The L Train Shutdown Might Just Lower The Rent

Will Williamsburg Be Marooned? Well, Yeah, But The L Train Shutdown seems to have an upside too.

By James L. Knobloch September 8, 2016
Photo courtesy of

First, the bad news—though it’s probably not “news” at all. As has been well documented and loudly bemoaned earlier this year, the MTA plans to completely shut down the L line sometime around 2019. It’s enough to make the ends of your moustache droop. But don’t despair, maybe there’s some good in all this.

The impending “train-pocalypse” could come with some side effects (other than a whole lot of really frustrated commuters).

Related: Hipsters Stranded In Transportation Purgatory: Will The L Train Shutdown De-Gentrify Williamsburg? 

According to a recent analysis performed by FiveThirtyEight, the L shutdown could result in rents dropping anywhere from $200 to $450 per month. For those bike-riding residents of Williamsburg already feeling the pinch of rent increase, this could actually be seen as a much needed, if temporary, respite.

Needless to say, the other implications of shutting down the L are massive and far-reaching. And if the construction of the Second Avenue Subway is to be taken as any indication, who knows how long the 18-month repair period will actually take.

In 2012, Superstorm Sandy wreaked havoc on vast areas of the Eastern Seaboard. Fun fact: millions of gallons of salt water and aging tunnels full of transit infrastructure don’t mix so well. Thus the needed shutdown.

One of those tunnels was the dual-tubed, 100-year-old Canarsie Tunnel, which on its own, was inundated with some seven million gallons of floodwater, resulting in damage to “tracks, signals, switches, power cables, signal cables, communication cables, lighting, cable ducts and bench walls,” according to the MTA. The Canarsie Tunnel, of course, serves the L line—the primary artery in and out of Manhattan for a large swath of Brooklyn—and has a daily weekday ridership of some 400,000 commuters (doubling since 1990).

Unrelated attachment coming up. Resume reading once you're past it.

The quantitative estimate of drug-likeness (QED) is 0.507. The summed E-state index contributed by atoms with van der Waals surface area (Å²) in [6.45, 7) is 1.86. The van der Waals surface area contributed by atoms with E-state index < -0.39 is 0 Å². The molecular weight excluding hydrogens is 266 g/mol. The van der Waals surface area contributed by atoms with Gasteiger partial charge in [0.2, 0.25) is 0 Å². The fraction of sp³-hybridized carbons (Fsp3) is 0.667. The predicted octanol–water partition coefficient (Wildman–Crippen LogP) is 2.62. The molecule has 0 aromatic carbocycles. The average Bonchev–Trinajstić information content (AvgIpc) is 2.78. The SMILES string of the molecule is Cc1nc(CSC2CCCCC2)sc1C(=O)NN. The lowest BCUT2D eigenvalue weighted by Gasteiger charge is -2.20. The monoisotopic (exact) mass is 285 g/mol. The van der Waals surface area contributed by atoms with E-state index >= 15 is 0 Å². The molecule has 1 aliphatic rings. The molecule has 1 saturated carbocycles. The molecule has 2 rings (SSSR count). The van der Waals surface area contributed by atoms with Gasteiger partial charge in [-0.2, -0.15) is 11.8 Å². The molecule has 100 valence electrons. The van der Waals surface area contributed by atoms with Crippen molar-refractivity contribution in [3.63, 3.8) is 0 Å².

Photo courtesy of Vcohen / Creative Commons Attribution

New Yorkers love conveniences and creature comforts—from Seamless to Postmates from wash-and-fold to AmazonFresh. And they’re willing to pay extra for it. So it should come as no surprise that the same FiveThirtyEight analysis revealed that New Yorkers pay an average of $56 more per month in rent for every minute a location shaves from their subway commute. That’s pushing $1500 per year in average savings for those willing to brave a couple extra blocks.

For those who haven’t already done the L train math, that means big savings when transit options go south in 2019. Depending on the neighborhood, the shutdown would potentially add anywhere from four to eight minutes to patrons’ commute time—aka, as much as $450 per month (nearly $5,500 per year) in potential rent decreases.

For those that choose (or have no choice but) to stay, it then becomes a question of how to make do in a post-L train world. Masha Burina and the Riders Alliance, a commuter advocacy group, are trying to answer that very question, reaching out to those that stand to be affected the most.

“While some people may choose to relocate, others won’t have that option available to them,” says Burina. “This is exactly why we’re surveying and engaging riders throughout the route, especially in Bushwick, Canarsie, Brownsville, and East New York. The DOT/MTA will have to offer solutions that work for everyone.”

Be it increased bus service or more frequent trains on alternative lines, New Yorkers are weighing in on how best to minimize the coming headaches (and so can you).

Then again, saving a few hundred bucks a month would certainly help soften the blow.

James L. Knobloch

ABOUT THE AUTHOR James L. Knobloch

ABOUT THE AUTHOR James L. Knobloch

A creative professional with a sharp tongue and a big smile, taking on city living one slightly-veiled sarcastic comment at a time. Born and raised just outside of New Orleans, James is a living testament to his own mantra, “Southern hospitality is a privilege, not a right,” giving his work a unique, dry humor meets charm perspective.

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